Brady Faroldi might not have been able to walk across the stage at his graduation from Queen’s Faculty of Education, but he left a lesson nonetheless, on how to leave a real impact in only 23 years.
When Faroldi passed away suddenly of natural causes on June 27, he had just completed his first six weeks of teacher’s college at Queen’s. According to his mother, Roberta Faroldi, her son had always been sure about his path in life.
“He knew he wanted to be a teacher from such a young age,” she said. “Parents I don’t even know have already messaged me about how much he influenced their children’s lives.”
She added that Brady had a unique ability, to “make anyone feel like his best friend.”
After the sudden passing of her son, Roberta told The Journal that she was overwhelmed with the outpouring of support — in the form of cards, emails and social media messages from friends and acquaintances Faroldi met throughout his 23 years of life. These included the families of the children he had encountered in his various teaching placements, who’s lives he had managed to touch deeply in such a short time.
Faroldi drew inspiration from the character of Mr. Feeny of the TV show Boy Meets World, whom he saw as a shining example of what a mentor should be. Faroldi even received a personalized video message from the actor who plays Mr. Feeny, William Daniels, after completing his undergraduate degree.
“So many little kids came to his wake and were telling me stories about ‘Mr. Faroldi,’” Roberta said. “This one little girl’s mother told me about how he had talked her daughter in to trying out for the talent show.”
Roberta told the story of how the little girl had walked up to Faroldi when he was doing a placement at a local middle school and told him she’d never try out for the talent show.
Without missing a beat, Faroldi turned around and replied, “you’re going to make that talent show and I’m going to be in the front row clapping you on!”
The little girl found faith in Faroldi’s mentorship and went to her audition. Her performance, as well as the entire talent show at the elementary school, was dedicated to Faroldi’s late memory.
Faroldi’s girlfriend, Danielle Robinson, remembers him as the person she loved from the very beginning and someone who loved her just the same.
“I met his parents on date number two, which was the day after date number one,” she recalled. “He met my family just a week later.”
The two continued to date for a year and a half. On Faroldi’s last day, Robinson was grateful that she was by his side.
“If you had asked him what he wanted his last day to be, that would have been it,” she said.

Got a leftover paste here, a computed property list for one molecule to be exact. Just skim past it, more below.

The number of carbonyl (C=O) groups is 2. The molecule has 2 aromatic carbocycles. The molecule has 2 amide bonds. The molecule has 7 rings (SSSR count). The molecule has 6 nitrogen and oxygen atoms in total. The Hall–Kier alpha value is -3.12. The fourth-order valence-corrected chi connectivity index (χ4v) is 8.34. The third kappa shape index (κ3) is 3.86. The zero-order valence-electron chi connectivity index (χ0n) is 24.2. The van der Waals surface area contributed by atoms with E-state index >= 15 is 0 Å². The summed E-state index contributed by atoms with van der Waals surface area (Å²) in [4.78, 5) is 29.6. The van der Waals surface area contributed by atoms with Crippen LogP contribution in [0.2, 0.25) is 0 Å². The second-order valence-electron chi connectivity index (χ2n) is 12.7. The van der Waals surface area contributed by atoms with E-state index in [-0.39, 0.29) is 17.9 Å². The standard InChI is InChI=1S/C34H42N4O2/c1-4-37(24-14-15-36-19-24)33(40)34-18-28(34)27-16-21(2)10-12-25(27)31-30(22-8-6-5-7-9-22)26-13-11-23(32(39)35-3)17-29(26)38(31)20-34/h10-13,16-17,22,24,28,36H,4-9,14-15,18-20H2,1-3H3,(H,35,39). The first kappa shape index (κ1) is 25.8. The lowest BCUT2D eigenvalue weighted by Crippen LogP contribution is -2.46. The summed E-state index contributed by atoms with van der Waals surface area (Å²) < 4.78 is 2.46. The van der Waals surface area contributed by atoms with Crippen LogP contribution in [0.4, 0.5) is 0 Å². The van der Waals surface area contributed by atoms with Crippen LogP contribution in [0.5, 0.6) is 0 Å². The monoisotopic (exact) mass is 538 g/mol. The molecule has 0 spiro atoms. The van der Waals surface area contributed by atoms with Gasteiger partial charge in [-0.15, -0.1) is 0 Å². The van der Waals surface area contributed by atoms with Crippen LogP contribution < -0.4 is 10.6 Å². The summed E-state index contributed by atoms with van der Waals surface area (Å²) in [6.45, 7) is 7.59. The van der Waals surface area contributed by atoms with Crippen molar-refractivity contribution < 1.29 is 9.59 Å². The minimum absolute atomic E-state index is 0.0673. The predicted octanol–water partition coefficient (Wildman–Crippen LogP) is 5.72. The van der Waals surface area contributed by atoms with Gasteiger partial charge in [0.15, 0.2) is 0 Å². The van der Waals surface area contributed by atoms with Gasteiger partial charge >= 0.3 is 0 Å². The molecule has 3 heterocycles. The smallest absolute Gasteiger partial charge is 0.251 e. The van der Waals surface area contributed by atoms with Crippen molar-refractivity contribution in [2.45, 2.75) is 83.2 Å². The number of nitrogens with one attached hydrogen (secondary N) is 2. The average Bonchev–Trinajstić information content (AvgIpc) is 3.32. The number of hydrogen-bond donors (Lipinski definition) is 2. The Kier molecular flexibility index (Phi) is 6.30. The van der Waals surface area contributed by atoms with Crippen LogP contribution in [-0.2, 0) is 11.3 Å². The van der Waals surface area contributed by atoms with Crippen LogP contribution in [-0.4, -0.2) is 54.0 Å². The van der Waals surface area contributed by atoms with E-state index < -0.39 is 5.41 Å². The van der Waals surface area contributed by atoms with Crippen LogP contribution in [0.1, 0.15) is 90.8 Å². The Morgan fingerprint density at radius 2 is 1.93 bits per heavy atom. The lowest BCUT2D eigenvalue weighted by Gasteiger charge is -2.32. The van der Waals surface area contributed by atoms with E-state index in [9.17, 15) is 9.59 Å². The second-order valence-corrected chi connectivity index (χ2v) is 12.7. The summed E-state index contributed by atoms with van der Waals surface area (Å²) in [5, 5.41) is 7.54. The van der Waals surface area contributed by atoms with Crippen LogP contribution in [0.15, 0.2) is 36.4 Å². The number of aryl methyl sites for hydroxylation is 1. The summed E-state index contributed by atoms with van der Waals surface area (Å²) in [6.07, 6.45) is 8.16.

The pair spent the day watching Italy win a Euro Cup match and wandering through the flea market together — one of Faroldi’s favourite exploratory hobbies.
“We went on Kijiji and found me a pull cart for my golf bag. We ended up going to a pretty shady part of town and as I was about to get out he stopped me and said ‘No no, you wait here.’”
She laughed, recalling his chivalry. “I’ll go in for you,’ he told me. Brady wasn’t the most manly man but he went in anyway. [He] came back going ‘I smell like smoke!’” Robinson said jokingly, doing her best impression of the visibly-uncomfortable Faroldi.
He spent the rest of the ride home airing out his shirt through the car window. “I told him he was my hero,” she said. When they got home, Faroldi went downstairs to do some laundry while she set to work.
“I made fun of him for being the macho man while I was the housewife finishing the laundry,” she recalled. “And we both said ‘I love you.’”
Those were the last words Faroldi spoke.
Hours later, he had passed away by as of yet unknown natural causes.
“We still don’t know what happened,” Robinson said, “but most people have just said his heart was too big for this world.”
Looking back on their relationship, she noted with a laugh that the only thing they ever argued over was what to name their future son.
Robinson takes solace in the words Roberta had told her before — her son had only ever wanted two things, to go to Queen’s and to really find love.
The way they see it, despite his short life, he had both.
Faroldi’s friends and family insist that he would’ve wanted the Queen’s community to remember him for the traits he tried to personify every day, as opposed to the things he could have been.
In his final days, Faroldi had been planning a speech for a graduation ceremony of the local Holsgrove middle school, where he had been completing a placement. Passing his words along to The Journal, Roberta hopes they offer a final lesson from her son to those coming to Queen’s.
“Don’t be in too big a hurry to grow up. These are some of the greatest times in your life. Don’t rush past them. There are some great things coming and just as your loved ones are proud, each one of you should feel as proud of yourself.”
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